"We came, we saw, we left."
TLB, 1991 "Ooh Crikey Wot A Scorcher" demo
DEMO REVIEW: OOH CRIKEY WOT A SCORCHER BY THE LOST BOYS
by Richard Karsmakers
It was about 3 PM and I needed stamps.
The weather seemed to agree with me leaving home and heading for
the post office. The sun was shining a bit, dark clouds refrained
from showing up between the light grey of their relatives. It was
not particularly hot or cold. It was just a rather plain, none
too bad autumn day.
Even the wind supported me, blowing briskly at my back, helping
me to cycle to the city.
The large wooden doors of the post office stood comfortably
open, as though inviting me in to deposit some money, buy some
stamps, take away a free leaflet, or even substract some money
from my account.
It was quite busy inside, quite unexpectedly.
There was a long queue and a short one, the latter being
occupied by three youths and an old woman. As the youths were
only having minor monetary matters taken care of, it progressed
quickly. A third counter was closed.
I joined the queue of counter 1, behind the old woman.
She turned around and smiled a benign smile - the kind of smile
a grandma gives you when you visit her and bring flowers, or
chocolates, or some more wool for her knitting.
From the corner of my eye I saw the other queue at counter 2
hardly progressing. I couldn't help but smile as I saw I had
already gained considerable space on the person who had joined
the other queue just after I'd come in.
I wouldn't take long now. The old woman progressed to the
counter. She mumbled something in the typical, barely
understandable way that very old women mumble, after which the
post office clerk went to fetch something.
She looked around at me as if slightly uncomfortable, smiling
another smile that was at least twice as benign as the previous
one, with a hint of embarrassment. Using a couple of facial
muscles, I succeeded in signalling her there was nothing at all
to be uncomfortable about.
Absent mindedly, I started studying one of the pillars that held
up the vaulted roof of the post office. This particular pillar
was shaped like a strong yet amazingly slim elephant.
Some people joined the queue behind me.
The post office clerk returned and started to speak to the old
"No," she spoke with a voice broken with age, "I do not have a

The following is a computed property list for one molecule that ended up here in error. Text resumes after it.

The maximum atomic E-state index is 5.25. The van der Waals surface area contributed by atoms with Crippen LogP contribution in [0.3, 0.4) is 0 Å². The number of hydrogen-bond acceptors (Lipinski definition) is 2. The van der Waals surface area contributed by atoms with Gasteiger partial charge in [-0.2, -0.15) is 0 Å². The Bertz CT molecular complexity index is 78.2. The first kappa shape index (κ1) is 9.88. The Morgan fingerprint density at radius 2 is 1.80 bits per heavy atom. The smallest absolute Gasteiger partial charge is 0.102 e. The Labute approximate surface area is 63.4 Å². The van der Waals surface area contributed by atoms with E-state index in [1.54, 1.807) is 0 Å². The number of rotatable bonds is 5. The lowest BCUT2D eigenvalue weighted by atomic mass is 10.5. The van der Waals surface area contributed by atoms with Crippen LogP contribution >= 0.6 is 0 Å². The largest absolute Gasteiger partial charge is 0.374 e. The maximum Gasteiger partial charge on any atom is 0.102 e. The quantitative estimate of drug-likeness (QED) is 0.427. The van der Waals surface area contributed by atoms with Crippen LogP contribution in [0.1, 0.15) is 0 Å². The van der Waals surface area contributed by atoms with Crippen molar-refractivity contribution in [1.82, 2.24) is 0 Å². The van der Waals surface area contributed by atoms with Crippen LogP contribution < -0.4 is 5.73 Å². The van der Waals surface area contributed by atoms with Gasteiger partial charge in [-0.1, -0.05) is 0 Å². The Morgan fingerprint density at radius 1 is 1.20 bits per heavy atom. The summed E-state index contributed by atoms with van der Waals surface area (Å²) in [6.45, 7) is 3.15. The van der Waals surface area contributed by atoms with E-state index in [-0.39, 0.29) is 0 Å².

passport with me."
The post office clerk asked for something else.
"Do I look like someone," the old lady said, pausing, "who
drives a car?"
I could hear the clerk muttering some kind of excuse.
"Do you think I'm too old to drive a car?" the lady retorted.
The desk clerk muttered something that sounded like another
"I do have a post ID card, however," the lady now said.
She put her handbag on the counter and started to unload it.
From it came several make-up utensils, a comb, some hankies
(including some used ones), a passport, a fountain pen, a pair of
scissors, a set of car keys, some kind of old-age pensioner's
discount card, some photos and the required post ID card. Last
but not least, she retrieved from it a large wallet.
Slowly, shaking and slightly panting after this exercise, she
handed the ID card to the clerk.
With a befuddled look, the clerk handed back the ID card while
"You mean," the old lady stammered, "you want a newer picture on
I could see the clerk nod his head complacently.
The woman fingered through her belongings until she finally got
her hands on the pair of scissors and a photo that, as far as I
could see, seemed to contain a recent picture of herself. She
applied the scissors with painstaking slowness, compensating the
shaking of her hands with deliberate accuracy.
From the corner of my eye I could see the other queue gaining on
I started to tap my foot.
Biting on her tongue in what concentration she could muster,
she cut out her head from the larger photograph. Upon having done
this, she sighed and handed the picture to the clerk.
The clerk left his seat.
When he came back, after a while, he turned out to have been
searching for a stapler. With it he attached the picture to the
post ID card.
"The old picture," the woman mused more to herself as to anyone
else in particular, "was taken some years after my husband died,
The desk clerk now started to leaf through various papers that
the woman had put there earlier but that he obviously had not
been able to process then due to the old lady's lack of ID.
He seemed to copy down numbers on something, took off his
glasses, cleaned them, put them on again, and continued copying
down numbers on something.
I tapped my foot a bit more vigorously, studying another pillar
that was shaped like an incredibly elongated, huge deer.
That other queue was definitely gaining.
The third counter had opened as well, to which all people behind
me had retreated. I had obviously missed the event due to my
attention to what the desk clerk and the old woman were doing.
I tapped my other foot a bit and studied my wallet while the
woman was putting back her things in her hand bag. Was it worth
my while to join the third queue? Or even the second? This woman
couldn't possibly take that long now? I was not going to join a
queue behind people that had come in later than me!
It was getting a bit dark.
The clerk handed something back to the old woman, asking her
something. Obviously, she'd forgotten to sign one of the papers
that needed signing.
"Have you a pen?" she inquired.
The clerk shook his head affirmatively.
She took out all the possessions in her handbag again, obviously